Al Bagian remained the best friend any ARS member could ever have. In what’s been primarily a woman’s organization for 100 years, he remained an infinite role model when it came to the organization.
Forget the gender or the politics, the social differences and other contrasts more suitable for men.
In his better days, he spent 30 years as a consummate servant in promoting the ARS cause and ensuring its stability at a time when it needed a boost.
Al passed away Feb. 25 in his beloved Philadelphia community where he was born, leaving behind a legacy of service, devotion, and philanthropy. Throughout his 92 years, he remained a legionnaire at salute, always attentive and model.
As chairman of the ARF Central Committee in 1972, he appointed himself as a representative of the ARS. Little did Unger Bagian realize at the time that it would turn into a tenured position that extended 30 years and well into his 80s.
Over that time, he never missed an ARS executive meeting while commuting to meetings from Philadelphia to Watertown, regardless of inclement weather, illness, or any other family commitment.
Never a plane, either. Always by car, leaving the house around 4 a.m. to arrive punctually by 9:30 a.m. He also attended every ARS Convention over that span. What he got in return was a good command of the Armenian language—something he never had when he first started.
“You might say the ARS developed into my passion,” he told me two years ago. “I believe in everything this organization does in terms of charity, education, and public service. I’m looking forward to the ARS centennial with extreme sentiment.”
It wasn’t exactly a breeze for Al. At the time, he was developing his own machinery business for the textile industry and attending night school at Drexel Institute of Technology in Philadelphia, where he spent 12 years pursuing an engineering degree while working odd jobs during the day.
Nobody supported him more than Takouhi (Queenie), his faithful wife of 64 years—a fervent ARSer since 1943 in Philadelphia where she served several terms on the Central Executive and taught Armenian School over 60 years.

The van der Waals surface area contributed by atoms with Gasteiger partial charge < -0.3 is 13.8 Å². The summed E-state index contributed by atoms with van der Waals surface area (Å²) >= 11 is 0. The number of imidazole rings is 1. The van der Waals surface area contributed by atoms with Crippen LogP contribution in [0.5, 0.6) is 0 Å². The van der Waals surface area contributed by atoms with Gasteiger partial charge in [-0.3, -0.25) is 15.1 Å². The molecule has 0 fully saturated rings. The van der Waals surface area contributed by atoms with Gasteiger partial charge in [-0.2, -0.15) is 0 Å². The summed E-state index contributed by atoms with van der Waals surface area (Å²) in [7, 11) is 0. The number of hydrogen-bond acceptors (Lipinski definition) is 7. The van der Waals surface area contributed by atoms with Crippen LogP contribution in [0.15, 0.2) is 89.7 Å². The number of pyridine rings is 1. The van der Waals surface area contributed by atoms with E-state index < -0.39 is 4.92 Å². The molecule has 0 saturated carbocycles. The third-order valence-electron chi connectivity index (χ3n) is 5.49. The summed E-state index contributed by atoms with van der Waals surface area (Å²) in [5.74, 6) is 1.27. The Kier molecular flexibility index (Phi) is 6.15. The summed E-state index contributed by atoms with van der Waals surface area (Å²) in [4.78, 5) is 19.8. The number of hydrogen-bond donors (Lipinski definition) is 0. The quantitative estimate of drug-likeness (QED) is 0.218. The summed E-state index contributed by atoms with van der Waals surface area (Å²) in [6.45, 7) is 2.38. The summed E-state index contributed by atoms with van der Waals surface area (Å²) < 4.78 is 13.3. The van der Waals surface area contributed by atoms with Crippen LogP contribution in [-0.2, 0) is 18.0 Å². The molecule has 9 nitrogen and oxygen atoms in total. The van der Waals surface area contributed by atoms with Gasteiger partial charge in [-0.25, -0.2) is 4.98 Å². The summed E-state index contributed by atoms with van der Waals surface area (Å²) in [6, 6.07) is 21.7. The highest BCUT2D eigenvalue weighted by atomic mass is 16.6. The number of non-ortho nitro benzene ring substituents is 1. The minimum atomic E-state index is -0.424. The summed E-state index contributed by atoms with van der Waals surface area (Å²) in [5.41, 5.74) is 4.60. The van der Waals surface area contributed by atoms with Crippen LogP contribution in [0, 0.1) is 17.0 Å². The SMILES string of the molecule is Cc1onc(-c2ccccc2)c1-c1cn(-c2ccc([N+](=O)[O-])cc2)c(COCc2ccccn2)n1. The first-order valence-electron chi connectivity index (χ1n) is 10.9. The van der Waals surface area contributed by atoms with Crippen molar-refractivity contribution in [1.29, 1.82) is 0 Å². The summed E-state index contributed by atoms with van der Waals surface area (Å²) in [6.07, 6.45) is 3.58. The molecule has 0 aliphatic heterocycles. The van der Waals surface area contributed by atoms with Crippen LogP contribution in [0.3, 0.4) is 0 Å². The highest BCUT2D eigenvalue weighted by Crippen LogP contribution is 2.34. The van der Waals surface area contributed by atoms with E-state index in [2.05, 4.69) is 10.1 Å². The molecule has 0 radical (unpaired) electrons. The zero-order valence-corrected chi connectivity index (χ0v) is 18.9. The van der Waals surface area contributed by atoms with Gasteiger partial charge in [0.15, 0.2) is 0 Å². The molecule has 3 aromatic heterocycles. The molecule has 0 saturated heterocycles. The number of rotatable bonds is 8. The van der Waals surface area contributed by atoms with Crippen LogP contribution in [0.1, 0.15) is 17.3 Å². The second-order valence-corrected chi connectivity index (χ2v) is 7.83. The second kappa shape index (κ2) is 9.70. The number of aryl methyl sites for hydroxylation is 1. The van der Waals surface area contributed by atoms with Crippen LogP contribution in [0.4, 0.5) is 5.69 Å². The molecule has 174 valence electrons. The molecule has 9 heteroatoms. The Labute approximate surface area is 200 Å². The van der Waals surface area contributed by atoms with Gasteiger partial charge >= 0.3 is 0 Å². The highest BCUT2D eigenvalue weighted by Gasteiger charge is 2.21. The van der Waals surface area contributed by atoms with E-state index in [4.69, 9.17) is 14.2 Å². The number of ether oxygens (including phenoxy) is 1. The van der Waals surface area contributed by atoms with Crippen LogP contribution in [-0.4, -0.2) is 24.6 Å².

Together, they donated $50,000 to the ARS Mother-Child Clinic in Yerevan and served as benefactors to several other charities.
Al’s mother (Satenig Zoolalian) was an ARS member in 1914, no doubt influencing her son greatly. A photograph of her in a white Red Cross uniform always served as a family heirloom.
While speaking with Al, he’d recall the early years when he was a charter member of the Philadelphia “Sebouh” AYF and recruited 55 new members by banging on doors and sounding his trumpet.
He became the first AYFer to graduate into the ranks of the Gomideh—a plateau he often reminded others teetering in the ranks.
The ARS honored him with its Agnouni Award for outstanding service and dedication, named after its founder. He guided the organization professionally and put it in a sound financial position through shrewd investments. A lot of reorganization was taking place in the 1970s and Al remained in the thick of it.
“Eventually, the women liked what I did and appointed me to special committees,” he told me. “Most of them had to do with finances. Being the only guy in a roomful of women was a bit scary at times, but we all got along just fine with mutual respect.”
Al finally completed his tour of duty in 2002, the year he turned 85. Whether it was the travel that took its toll or simply the longevity factor, he left with a clear mind and a kind heart. The admiration in him remained steadfast to the very end.
“The ARS is an organization that has distinguished itself on every continent,” he reminded me. “Any organization that has survived a century must be doing something right. A lot of blood, sweat, and tears went into it. Without it, a lot of charitable causes would have been deprived.”
Al was also supportive of the Armenian Sisters Academy and Knar Choral Group.
Memorial services took place earlier this month at St. Gregory the Illuminator Church, led by His Grace Bishop Anoushavan Tanielian, vicar general.
What people do for themselves usually dies with them. What they do for others, lives on after them. Al rewrote his own book of golden deeds when it came enhancing the Armenian Relief Society and bolstering his Gomideh. By that, he enjoyed the best of both worlds.
May his spirit guide us all toward greener pastures.